That is what she has needed
This is her prison
Not to touch
So far away
Ever teasing the strings of my soul
Intoxication of the mind
Is your alms to mankind
It seems so artless
Yet so complicated
You neither notice
This plucks the strings louder
Close to the breaking point they scream
The tone is insatiable
No one hears the progression
Finally the tonic is reached
Forte turns to piano
Piano turns to an abyss
Here is the requiem of the heart
Sad and beautiful
You are taking a random walk
through our online cemetery.
Was she able to make a living?
Did she have a theme?
A lot of naked women.
She could shoot.
She didn't dislike it.
She was aware.
Is this a good place to stop?
How she felt
going through this ordeal.
I gathered it from her
She had two red dots
on each hip bone.
Something was trying to tear its way
out of her abdomen.
No water after midnight.
She was awake
during the entire procedure.
decimated her skin.
She was left
with jangled nerves.
Opiates had no effect.
What was puddling up
under her was probably
a cold sweat.
She was aware.
Is this a good place to stop?
She had a high tolerance to drugs
Regardless, she stole it
At various times Dilaudid,
OxyContin, I believe.
A history of depressive
Disorder. Anxiety. Panic attacks.
Issues with anger.
Prozac, Paxil, Ativan.
She was aware.
Is this a good place to stop?
We didn't think she was going to die.
Thursday, November 08, 2007
Tuesday, November 06, 2007
Monday, November 05, 2007
Saturday, November 03, 2007
Friday, November 02, 2007
They were moving
to different states.
No job, no plan.
Your job is
That’s how you live.
The house was cold.
I remember it
being very, very cold.
Like you could see
your breath cold.
It struck me as odd.
Maybe he kept it cold
so the smells didn’t
permeate the house.
He assured me
he did maintain the rugs.
I was in all the livable
rooms of the house.
The rugs were clean
and it’s cold in there.
There were dogs
and a rabbit.
I was never in the attic.
There were stains
on the ceiling
of the master bedroom.
There were comments
about the noises
and the smells.
There was a screen
My kids were like,
this house is strange.
I heard scratching.
It was loudest
at the upstairs window.
We heard some things,
like light, light noises,
but I didn’t put a name
to it until the scratching
episode became loud.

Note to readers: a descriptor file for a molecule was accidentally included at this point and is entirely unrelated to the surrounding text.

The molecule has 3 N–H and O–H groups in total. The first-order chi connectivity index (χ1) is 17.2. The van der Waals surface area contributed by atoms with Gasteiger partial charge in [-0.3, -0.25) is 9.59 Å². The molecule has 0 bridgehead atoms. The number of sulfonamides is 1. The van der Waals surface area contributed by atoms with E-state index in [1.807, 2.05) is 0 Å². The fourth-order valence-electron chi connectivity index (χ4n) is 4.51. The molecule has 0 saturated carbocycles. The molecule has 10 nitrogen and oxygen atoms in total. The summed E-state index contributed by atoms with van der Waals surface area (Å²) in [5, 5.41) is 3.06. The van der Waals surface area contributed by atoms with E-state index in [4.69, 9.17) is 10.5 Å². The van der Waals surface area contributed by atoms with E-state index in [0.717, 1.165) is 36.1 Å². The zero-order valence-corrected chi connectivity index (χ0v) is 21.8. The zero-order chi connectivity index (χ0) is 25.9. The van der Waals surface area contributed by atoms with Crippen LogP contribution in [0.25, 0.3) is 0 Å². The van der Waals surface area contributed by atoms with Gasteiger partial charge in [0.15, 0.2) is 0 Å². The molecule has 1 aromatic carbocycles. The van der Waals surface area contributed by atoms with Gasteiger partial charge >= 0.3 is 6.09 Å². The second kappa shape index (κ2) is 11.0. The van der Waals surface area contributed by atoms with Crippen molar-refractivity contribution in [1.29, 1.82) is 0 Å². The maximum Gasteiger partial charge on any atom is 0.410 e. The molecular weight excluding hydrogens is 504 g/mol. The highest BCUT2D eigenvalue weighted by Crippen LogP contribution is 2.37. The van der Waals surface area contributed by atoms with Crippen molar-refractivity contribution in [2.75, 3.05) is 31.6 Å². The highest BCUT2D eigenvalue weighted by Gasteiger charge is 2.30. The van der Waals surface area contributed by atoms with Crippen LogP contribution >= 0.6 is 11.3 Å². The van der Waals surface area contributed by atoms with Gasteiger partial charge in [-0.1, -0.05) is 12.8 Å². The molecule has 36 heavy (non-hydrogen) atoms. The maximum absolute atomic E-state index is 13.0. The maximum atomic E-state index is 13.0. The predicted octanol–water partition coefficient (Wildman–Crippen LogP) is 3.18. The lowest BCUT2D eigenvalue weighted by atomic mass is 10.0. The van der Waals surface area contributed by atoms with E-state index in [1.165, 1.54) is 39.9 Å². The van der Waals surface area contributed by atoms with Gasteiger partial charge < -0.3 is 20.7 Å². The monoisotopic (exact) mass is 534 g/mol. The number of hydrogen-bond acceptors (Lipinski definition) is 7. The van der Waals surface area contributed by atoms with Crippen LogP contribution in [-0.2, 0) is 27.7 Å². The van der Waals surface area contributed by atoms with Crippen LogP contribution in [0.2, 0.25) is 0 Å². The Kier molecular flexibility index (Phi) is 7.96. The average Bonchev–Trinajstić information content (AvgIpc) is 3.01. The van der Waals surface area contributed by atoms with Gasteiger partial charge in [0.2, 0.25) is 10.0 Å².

There was a string
and I pulled it,
but no light came on.
It’s the kind of smell
that goes from your nose
to your stomach.
Did you ever smell
something like that?
I was in nose reach
of this smell.
We cut down the tree.
It was a hot summer.
in that vacated state
a long time.
Wednesday, October 31, 2007
Tuesday, October 30, 2007
Check out the schedule. These are folks you really should see.
All-Star Reading Part I (4 p.m to 5 p.m.)
1. John Rybicki
2. Rodney Torreson
3. Jackie Bartley
4. Jack Ridl
5. Susan Ramsey
6. Greg Rappleye
7?? Liesel Litzenberger
8. Gail Martin
9. Elizabeth Kerlikowske
10. Con Hilberry
All-Star Reading Part II (6 p.m. to 7:00 p.m.)
1. Bonnie Jo Campbell
2. Nancy Eimers
3. Nina Feirer
4. David Dodd Lee
5. Diane Seuss
6. Bill Olsen
7. Andy Mozina
8. Danna Ephland
9. David Marlatt
10 Julie Moulds Rybicki
Monday, October 29, 2007
Rebecca and Ken moved to their new place on Friday, and Saturday I helped do a little cleanup, sweeping, wiping down a few walls. Their new place is beautiful, with lots of room, just what they wanted. There is something about the structure of a house where the occupants haven't quite unboxed yet. It is so full of possibility. One can imagine a whole world blossoming there.
Gloria and Jesus invited us to a Dia de Los Muertos party Saturday night. Great food, great drinks, great company, great games! And a red velvet skeleton cake for Jesus' 31st birthday on Sunday. My diet is not going too well, not too well at all. And I'm blaming it all on the Moyas.
I devoted Sunday to catching up on required reading. There are some interesting short stories in the post colonial anthology I have. "War Crimes" by Peter Carey was pretty good, and "One Whale, Singing" by Keri Hulme intrigued me enough about the author that I'm going to see what else she has out there. Has anyone else read anything by her? A few weeks ago we read an excerpt from Eureka Street by Robert McLiam Wilson that was great. I have to add that to my to-read list. Someone made the valid point in class that these stories seemed to have little to do with post-colonialism, but I'm just grateful to have something current to read.
While I spent my day reading, Gene discovered that perhaps the reason the Trooper kept leaving me stranded was because the alternator belt was absent. We do a hay run every other week, after fully charging the battery. Someone stays home near a phone just in case the hay hauling person needs to be rescued with jumper cables. So he replaced the alternator belt and everything now seems to be charging. He says there still might be a short somewhere, but that's a job for another weekend.
Now Monday again. What do you know.
Sunday, October 28, 2007